300 MEMOIES OF JOSEPH GEIMA1DI.
some cause or other, either because he had already fee'd themeu
liberally, or was engaged at the moment in conversation, re-
turned some slight answer, unaccompanied by the required
gratuity, and the fellow went away grumbling. On the follow-
ing evening, Ellar was informed that the man had been heard
to talk about being revenged upon him: he only laughed at the
threat, however, and all went on as usual until the third night
afterwards, when, as he and Q-rimaldi were on the stage
together, in the scene where he used to jump through the
" moon," and after the former had given the cue for him to
take the leap, he was surprised to observe that he hesitated, and
istill more so when, drawing close to him, he said, in a whisper,
" I am afraid they don't mean to catch me. I have knocked
three times against the scene, and asked if they were ready; but
nobody has said a word in reply."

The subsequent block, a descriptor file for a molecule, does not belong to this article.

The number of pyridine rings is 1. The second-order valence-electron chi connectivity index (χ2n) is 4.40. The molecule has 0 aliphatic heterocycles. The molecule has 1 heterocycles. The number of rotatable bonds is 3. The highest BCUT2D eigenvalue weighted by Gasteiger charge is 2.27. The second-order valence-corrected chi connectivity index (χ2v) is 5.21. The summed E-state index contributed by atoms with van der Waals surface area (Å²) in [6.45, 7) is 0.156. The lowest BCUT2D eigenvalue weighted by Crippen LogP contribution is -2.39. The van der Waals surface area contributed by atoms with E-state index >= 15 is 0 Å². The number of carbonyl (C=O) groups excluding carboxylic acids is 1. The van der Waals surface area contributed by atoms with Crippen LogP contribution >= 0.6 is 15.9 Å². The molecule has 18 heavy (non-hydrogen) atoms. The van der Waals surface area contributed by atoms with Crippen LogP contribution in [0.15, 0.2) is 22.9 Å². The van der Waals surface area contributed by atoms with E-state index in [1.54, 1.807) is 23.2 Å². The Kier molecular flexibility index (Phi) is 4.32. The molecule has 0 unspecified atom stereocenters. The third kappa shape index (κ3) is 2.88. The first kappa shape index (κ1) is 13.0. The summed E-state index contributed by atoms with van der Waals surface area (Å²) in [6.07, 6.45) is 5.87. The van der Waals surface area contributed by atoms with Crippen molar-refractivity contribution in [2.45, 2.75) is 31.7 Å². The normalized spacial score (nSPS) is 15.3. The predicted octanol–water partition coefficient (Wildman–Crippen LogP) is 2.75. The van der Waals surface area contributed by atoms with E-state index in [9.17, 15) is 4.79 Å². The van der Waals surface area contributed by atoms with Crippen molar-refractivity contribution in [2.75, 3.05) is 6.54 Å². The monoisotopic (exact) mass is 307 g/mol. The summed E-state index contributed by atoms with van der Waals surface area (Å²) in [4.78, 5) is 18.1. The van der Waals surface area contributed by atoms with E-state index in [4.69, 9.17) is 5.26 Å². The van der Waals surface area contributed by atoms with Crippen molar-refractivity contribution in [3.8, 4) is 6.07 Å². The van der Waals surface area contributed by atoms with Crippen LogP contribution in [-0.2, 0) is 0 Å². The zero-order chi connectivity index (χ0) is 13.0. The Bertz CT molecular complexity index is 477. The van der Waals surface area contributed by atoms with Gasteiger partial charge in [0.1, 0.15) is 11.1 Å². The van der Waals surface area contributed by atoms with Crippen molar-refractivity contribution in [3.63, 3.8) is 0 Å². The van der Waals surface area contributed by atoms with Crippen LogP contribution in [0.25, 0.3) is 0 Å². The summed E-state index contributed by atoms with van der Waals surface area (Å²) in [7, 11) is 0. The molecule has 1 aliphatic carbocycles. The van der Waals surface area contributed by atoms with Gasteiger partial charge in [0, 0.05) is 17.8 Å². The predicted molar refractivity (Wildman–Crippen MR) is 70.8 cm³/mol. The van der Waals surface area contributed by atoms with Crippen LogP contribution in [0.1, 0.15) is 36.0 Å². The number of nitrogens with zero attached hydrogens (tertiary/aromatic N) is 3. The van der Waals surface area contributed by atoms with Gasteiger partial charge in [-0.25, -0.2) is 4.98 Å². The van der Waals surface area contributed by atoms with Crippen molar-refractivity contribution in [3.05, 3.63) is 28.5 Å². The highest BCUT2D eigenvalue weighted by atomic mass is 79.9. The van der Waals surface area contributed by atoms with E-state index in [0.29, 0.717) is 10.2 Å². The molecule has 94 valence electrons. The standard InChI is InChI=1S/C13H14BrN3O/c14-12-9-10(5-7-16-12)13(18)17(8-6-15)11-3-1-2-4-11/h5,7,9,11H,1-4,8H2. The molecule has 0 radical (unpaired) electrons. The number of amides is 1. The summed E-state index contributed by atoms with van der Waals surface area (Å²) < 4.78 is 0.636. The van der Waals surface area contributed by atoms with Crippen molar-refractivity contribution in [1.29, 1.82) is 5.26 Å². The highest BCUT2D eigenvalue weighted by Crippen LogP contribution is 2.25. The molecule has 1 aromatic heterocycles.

" It's impossible," whispered Grimaldi : " I don't believe
there is a man in the theatre who would dream of such a thing.
Jump, man, jump."
Ellar still paused, and Gfrimaldi fancying that symptoms of
impatience were beginning to appear among the audience, told
him so, and again urged him not to stop the business of the
scene, but to jump at once.
""Well, well," cried Ellar, "here goes!óbut Heaven knows
how it will end!" And in a complete state of uncertainty
whether any men were there to catch him, or he was left to
break his neck, he went through the scene. His fears were not
without good ground; for the fellows whose business it was to
hold the carpet were holding it, as they well knew, in a position
where he could never reach it, and down he fell. Suspecting
his danger while in the very act of going through the panel, he
endeavoured to save his head by sacrificing a hand. In this he
fortunately succeeded, as he sustained no other injury than
'breaking the hand upon which he fell. The accident occasioned
him great pain and inconvenience, but he insisted on goingdation. Mr. Hughes's subsequent